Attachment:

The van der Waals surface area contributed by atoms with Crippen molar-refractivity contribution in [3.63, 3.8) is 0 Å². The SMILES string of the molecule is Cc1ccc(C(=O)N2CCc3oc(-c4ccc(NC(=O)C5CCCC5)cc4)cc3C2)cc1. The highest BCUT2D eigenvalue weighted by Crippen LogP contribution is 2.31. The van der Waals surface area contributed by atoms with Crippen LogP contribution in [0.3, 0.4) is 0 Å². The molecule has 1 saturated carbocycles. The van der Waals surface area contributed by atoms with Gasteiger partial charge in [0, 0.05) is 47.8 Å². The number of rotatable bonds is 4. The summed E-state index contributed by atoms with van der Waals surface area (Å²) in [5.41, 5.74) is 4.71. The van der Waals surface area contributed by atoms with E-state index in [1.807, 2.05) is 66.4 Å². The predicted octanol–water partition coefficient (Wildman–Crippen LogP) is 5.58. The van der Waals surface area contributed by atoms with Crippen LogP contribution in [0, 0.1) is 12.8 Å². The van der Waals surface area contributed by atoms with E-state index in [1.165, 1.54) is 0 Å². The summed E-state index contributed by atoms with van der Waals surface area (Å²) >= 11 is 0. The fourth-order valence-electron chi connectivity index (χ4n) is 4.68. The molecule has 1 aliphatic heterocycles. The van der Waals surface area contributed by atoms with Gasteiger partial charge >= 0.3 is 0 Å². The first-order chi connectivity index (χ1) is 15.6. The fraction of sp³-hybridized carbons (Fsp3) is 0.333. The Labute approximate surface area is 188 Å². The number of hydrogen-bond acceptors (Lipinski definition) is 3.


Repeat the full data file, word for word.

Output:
The van der Waals surface area contributed by atoms with Crippen molar-refractivity contribution in [3.63, 3.8) is 0 Å². The SMILES string of the molecule is Cc1ccc(C(=O)N2CCc3oc(-c4ccc(NC(=O)C5CCCC5)cc4)cc3C2)cc1. The highest BCUT2D eigenvalue weighted by Crippen LogP contribution is 2.31. The van der Waals surface area contributed by atoms with Crippen LogP contribution in [0.3, 0.4) is 0 Å². The molecule has 1 saturated carbocycles. The van der Waals surface area contributed by atoms with Gasteiger partial charge in [0, 0.05) is 47.8 Å². The number of rotatable bonds is 4. The summed E-state index contributed by atoms with van der Waals surface area (Å²) in [5.41, 5.74) is 4.71. The van der Waals surface area contributed by atoms with E-state index in [1.807, 2.05) is 66.4 Å². The predicted octanol–water partition coefficient (Wildman–Crippen LogP) is 5.58. The van der Waals surface area contributed by atoms with Crippen LogP contribution in [0, 0.1) is 12.8 Å². The van der Waals surface area contributed by atoms with E-state index in [1.165, 1.54) is 0 Å². The summed E-state index contributed by atoms with van der Waals surface area (Å²) >= 11 is 0. The fourth-order valence-electron chi connectivity index (χ4n) is 4.68. The molecule has 1 aliphatic heterocycles. The van der Waals surface area contributed by atoms with Gasteiger partial charge >= 0.3 is 0 Å². The first-order chi connectivity index (χ1) is 15.6. The fraction of sp³-hybridized carbons (Fsp3) is 0.333. The Labute approximate surface area is 188 Å². The number of hydrogen-bond acceptors (Lipinski definition) is 3.